The state’s building code council also approved weakening of the wall-bracing provisions in coastal hurricane-prone regions, by allowing lower wind speed bracing requirements to be used in higher wind regions than what’s intended in the model code. The council also eliminated permanent anchors installed around glazed openings (windows).

Except for electric contractors, trades are not required to complete continuing education classes to renew licenses and there are no licensing requirements for roofing contractors.

(Shutterstock/Jon Bilous)

Rhode Island

2015 score: 87
2012 score: 78

Areas to improve: The state adopted the 2012 edition of the IRC, without provisions for automatic residential fire sprinklers. Rhode Island also allows design of partially enclosed buildings, which makes a structure more secure during a storm, but also increases the likelihood that wind and water can enter a home.

Except for electrical contractors, trade professions are not required to complete continuing education to renew licenses.

(Shutterstock/Sean Pavone)

Connecticut

2015 score: 88
2012 score: 81

Areas to improve: The state just adopted the 2009 IRC last year, without provisions for automatic residential fire sprinklers, with possible adoption of the 2012 IRC this fall. Although Connecticut requires licensing for all construction trades, only electrical and plumbing contractors are required to take continuing education to maintain their licenses.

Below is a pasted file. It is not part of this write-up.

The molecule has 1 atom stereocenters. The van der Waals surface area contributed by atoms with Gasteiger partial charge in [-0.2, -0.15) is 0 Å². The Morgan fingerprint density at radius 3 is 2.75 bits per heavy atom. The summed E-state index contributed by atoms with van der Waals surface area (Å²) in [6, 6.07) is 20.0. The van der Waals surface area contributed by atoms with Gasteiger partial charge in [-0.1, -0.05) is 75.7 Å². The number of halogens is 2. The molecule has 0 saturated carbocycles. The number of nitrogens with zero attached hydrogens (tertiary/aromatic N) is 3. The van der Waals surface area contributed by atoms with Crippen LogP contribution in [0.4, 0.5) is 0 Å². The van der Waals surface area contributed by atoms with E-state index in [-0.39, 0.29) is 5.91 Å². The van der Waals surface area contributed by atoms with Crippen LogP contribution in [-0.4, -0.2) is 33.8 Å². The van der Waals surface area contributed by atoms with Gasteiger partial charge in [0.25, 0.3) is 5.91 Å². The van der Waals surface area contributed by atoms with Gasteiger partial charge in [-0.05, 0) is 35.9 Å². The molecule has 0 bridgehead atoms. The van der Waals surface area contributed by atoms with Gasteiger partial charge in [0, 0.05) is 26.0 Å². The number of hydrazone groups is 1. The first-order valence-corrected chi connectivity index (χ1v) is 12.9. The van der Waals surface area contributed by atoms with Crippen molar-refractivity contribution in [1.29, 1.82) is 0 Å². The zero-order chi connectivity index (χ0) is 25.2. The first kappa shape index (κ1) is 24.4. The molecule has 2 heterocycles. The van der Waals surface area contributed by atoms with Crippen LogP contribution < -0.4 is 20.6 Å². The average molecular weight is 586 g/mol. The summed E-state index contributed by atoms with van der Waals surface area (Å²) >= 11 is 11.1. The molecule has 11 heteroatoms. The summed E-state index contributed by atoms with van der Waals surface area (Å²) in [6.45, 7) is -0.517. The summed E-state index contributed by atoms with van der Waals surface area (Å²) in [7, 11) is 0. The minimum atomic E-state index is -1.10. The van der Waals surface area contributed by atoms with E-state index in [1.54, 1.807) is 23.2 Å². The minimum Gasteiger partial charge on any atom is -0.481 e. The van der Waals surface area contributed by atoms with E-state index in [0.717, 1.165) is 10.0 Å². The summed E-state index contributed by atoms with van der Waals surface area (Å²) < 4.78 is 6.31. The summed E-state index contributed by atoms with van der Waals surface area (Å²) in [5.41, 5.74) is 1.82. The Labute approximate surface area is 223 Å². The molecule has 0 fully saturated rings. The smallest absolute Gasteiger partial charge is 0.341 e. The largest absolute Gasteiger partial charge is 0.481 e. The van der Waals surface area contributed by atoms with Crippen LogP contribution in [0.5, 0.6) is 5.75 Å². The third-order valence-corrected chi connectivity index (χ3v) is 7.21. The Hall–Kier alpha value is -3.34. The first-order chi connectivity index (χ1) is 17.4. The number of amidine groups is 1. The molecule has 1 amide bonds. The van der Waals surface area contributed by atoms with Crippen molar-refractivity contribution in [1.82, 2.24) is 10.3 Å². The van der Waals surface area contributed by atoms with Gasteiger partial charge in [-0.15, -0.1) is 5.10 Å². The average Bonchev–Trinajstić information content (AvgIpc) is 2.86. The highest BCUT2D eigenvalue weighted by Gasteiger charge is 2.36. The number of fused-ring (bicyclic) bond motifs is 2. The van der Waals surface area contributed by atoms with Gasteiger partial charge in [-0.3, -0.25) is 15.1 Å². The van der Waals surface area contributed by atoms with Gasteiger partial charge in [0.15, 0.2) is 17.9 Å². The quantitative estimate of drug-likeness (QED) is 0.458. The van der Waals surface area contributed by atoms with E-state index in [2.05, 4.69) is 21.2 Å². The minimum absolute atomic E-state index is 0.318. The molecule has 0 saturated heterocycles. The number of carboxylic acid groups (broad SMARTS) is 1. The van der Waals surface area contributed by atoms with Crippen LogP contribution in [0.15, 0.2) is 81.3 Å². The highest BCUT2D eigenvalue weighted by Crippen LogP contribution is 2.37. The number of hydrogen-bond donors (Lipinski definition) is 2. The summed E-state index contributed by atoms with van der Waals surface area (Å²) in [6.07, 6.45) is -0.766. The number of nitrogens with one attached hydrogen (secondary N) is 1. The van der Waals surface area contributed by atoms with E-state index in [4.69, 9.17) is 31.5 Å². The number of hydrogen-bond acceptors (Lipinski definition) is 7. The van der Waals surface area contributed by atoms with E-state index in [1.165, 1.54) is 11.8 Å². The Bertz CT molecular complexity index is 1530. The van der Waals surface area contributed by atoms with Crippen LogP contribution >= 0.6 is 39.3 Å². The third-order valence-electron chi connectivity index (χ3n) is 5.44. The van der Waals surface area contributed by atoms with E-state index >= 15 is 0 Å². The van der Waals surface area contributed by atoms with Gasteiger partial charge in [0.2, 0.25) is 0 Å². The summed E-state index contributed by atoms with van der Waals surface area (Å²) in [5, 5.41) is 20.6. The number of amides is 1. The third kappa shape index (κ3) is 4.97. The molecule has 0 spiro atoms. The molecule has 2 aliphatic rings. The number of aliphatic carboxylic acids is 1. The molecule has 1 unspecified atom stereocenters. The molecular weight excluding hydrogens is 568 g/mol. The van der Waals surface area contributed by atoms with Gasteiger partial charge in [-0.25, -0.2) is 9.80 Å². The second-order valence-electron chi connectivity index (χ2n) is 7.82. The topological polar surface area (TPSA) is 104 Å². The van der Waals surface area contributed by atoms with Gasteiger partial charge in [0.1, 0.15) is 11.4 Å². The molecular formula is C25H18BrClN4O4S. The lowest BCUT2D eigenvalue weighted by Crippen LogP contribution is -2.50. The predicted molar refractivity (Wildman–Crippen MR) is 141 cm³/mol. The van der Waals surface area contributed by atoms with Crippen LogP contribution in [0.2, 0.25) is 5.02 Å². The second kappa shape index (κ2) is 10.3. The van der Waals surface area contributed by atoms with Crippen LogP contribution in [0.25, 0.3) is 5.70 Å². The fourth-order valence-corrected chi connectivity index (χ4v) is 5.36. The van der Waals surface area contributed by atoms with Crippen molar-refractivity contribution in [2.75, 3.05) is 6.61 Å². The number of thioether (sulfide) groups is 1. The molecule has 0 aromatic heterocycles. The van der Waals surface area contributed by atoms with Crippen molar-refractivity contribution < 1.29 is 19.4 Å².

(Shutterstock/Sean Pavone)

New Jersey

2015 score: 89
2012 score: 93

Areas to improve: The state is still enforcing 2009 IRC building codes and plans to bypass the 2012 edition, but will possibly adopt 2015 codes without provisions for automatic residential fire sprinklers. The state requires registration for homebuilders, however an exam is not required for obtaining a license and there is no continuing education requirement for renewal. Registered roofing contractors also are not required to take an exam or complete continuing education.

(Shutterstock/Fotoluminate LLC)

South Carolina

2015 score: 92
2012 score: 84

Areas to improve: The state’s Building Code Council removed requirements for automatic residential fire sprinklers. The state does not mandate continuing education for renewal of licenses in any category

(Shutterstock/FloridaStock)

Florida

2015 score: 94
2012 score: 95

Areas to improve: The state does not require continuing education for building officials specific to the residential code to maintain certification. Automatic residential fire sprinklers continue to be non-mandatory.

 

(Shutterstock/JBicking)

Virginia

2015 score: 95
2012 score: 95

The state earned the highest score in the 2015 report card, due to its code adoption and enforcement program. Virginia encourages residential sprinklers by providing incentives, such as reduced fire access road requirements and increased fire hydrant spacing to offset costs when residential dwellings are equipped with automatic fire sprinklers.

Areas to improve: General contractors and roofing contractors are not required to complete continuing education to renew licenses. The state also allows the use of the 2009 Virginia Uniform Statewide Construction Code (instead of the 2012 version) until July 15.